Moses Sumney's reading listBy The Happy Reader
Issue 16 of The Happy Reader features a spell-binding conversation between the sonic trailblazer, Moses Sumney, and the inimitable Jia Tolentino. When Moses shared with Jia, ahead of their conversation, a list of books and essays that had been meaningful to him, Jia 'wasn't surprised to find several works I loved, a handful I was exhilarated to read for the first time, and a through line of uncompromising intellect and vision.' You can see some of that exhilarating list, here.
Yaa Gyasi£9.99 £9.49
The title of the debut novel by Ghanaian-American author Yaa Gyasi is in reference to an old African-American belief that on death one's soul might return to Africa. The book follows two families from the eighteenth century to the twenty-first, along the way taking a clear-eyed look at West Africa's role in the slave trade.
Albert Camus£9.99 £9.49
If any book was trending in the early months of the pandemic, it was The Plague, Albert Camus’ story of a contagion setting in, of it becoming entrenched in a community. The book has an allegorical level as well. See the publication date: the plague can be taken as a straight forward illness but it can also be taken as fascist ideology. As time has passed, so have the meanings accumulated.
Mx Eileen Myles£8.99 £8.54
What kind of book is Chelsea Girls? Structured as a series of essays, it’s described in The Paris Review as a Künstlerroman or ‘artists’ novel’. The artist is Eileen Myles, a lesbian poet from Arlington, Massachusetts and the cumulative effect is a memoiristic tale of coming to terms with, and then embracing, all of the above. ‘I mainly needed to say what I thought was real,’ Myles commented recently.
Jia Tolentino£9.99 £9.49
'These essays are about the spheres of public imagination that have shaped my understanding of myself, of this country, of this era,' writes Tolentino introducing her acclaimed first collection. Subjects tackled include early and late internet culture, athleisure as a fetish, the mixtapes of DJ Screw, and organised religion and its discontents.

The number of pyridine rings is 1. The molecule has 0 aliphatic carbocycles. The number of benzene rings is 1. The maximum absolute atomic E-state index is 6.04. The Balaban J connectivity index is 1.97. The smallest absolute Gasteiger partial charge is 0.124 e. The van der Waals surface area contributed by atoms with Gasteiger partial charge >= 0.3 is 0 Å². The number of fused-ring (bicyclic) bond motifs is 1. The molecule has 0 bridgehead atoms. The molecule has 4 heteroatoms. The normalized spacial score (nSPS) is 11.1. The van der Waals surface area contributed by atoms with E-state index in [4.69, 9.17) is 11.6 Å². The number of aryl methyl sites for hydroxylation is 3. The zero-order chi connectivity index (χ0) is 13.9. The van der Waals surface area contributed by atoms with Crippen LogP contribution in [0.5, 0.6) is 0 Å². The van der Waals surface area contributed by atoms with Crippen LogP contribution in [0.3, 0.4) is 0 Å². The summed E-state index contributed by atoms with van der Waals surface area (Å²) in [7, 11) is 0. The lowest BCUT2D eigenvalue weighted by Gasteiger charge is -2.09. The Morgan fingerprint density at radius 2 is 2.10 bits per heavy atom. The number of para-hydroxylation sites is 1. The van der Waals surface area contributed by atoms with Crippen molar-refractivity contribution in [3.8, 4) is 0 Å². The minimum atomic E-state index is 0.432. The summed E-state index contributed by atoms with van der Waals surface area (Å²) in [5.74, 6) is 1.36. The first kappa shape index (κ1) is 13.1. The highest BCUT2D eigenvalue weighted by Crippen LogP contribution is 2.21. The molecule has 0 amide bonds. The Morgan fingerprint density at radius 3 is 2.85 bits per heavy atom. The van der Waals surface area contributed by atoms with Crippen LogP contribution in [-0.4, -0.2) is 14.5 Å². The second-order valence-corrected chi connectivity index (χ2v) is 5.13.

Friedrich Engels and Karl Marx£3.00 £2.85
'A spectre is haunting Europe,' begins The Communist Manifesto (isn't one always?). Few books are more famous, few books are more influential, yet the fame — or notoriety — doesn't often lead to the actual reading of it. Many feel they already know what they'll find here; they may be surprised.
James Baldwin£9.99 £9.49
Baldwin's stunning novel is centred around an affair between an America narrator, David, and an Italian barman, Giovanni. The book is, 'not so much about homosexual love,' said Baldwin in an interview in 1980, 'it is what happens if you are so afraid that you find you cannot love anybody.'
Yukio Mishima£9.99 £9.49
'For many years I claimed I could remember things seen at the time of my own birth.' Yukio Mishima, represented here in a classic portrait by designer Tadanori Yokoo, was one of the most important Japanese novelists of the twentieth century. This is the novel that made him famous: the story of a gay narrator trying to make his way, and conceal his identity, in imperial Japan.
David Wojnarowicz£10.99 £10.44
The artist David Wojnarowicz was only 37 when he died from AIDS-related illnesses. He left behind an astonishing body of work. Known for his painting but working in other media as well, he moved in a New York-based circle of artists including Jean-Michel Basquiat, Nan Goldin and Keith Haring. This collection of autobiographical essays ensure his voice is still being heard thirty years after his death.
Audre Lorde£9.99 £9.49
Fifteen essays and speeches on subjects including sexuality, feminism, motherhood, and the erotic versus the pornographic, which more than live up to the description Audre Lorde once gave for herself as a 'black lesbian feminist warrior poet'.
Maggie Nelson£9.99 £9.49
Jason's mythical ship the Argo serves as a totemic metaphor in Nelson's near-undefinable book (experimental
Virginia Woolf£7.99 £7.59
'I'm sick to death of this particular self. I want another.' Woolf's famous fictional biography is of a poet who lives for centuries, along the way turning from man to a woman. Orlando serves as an ambassador to Constantinople before marrying a gender non-conforming sea captain.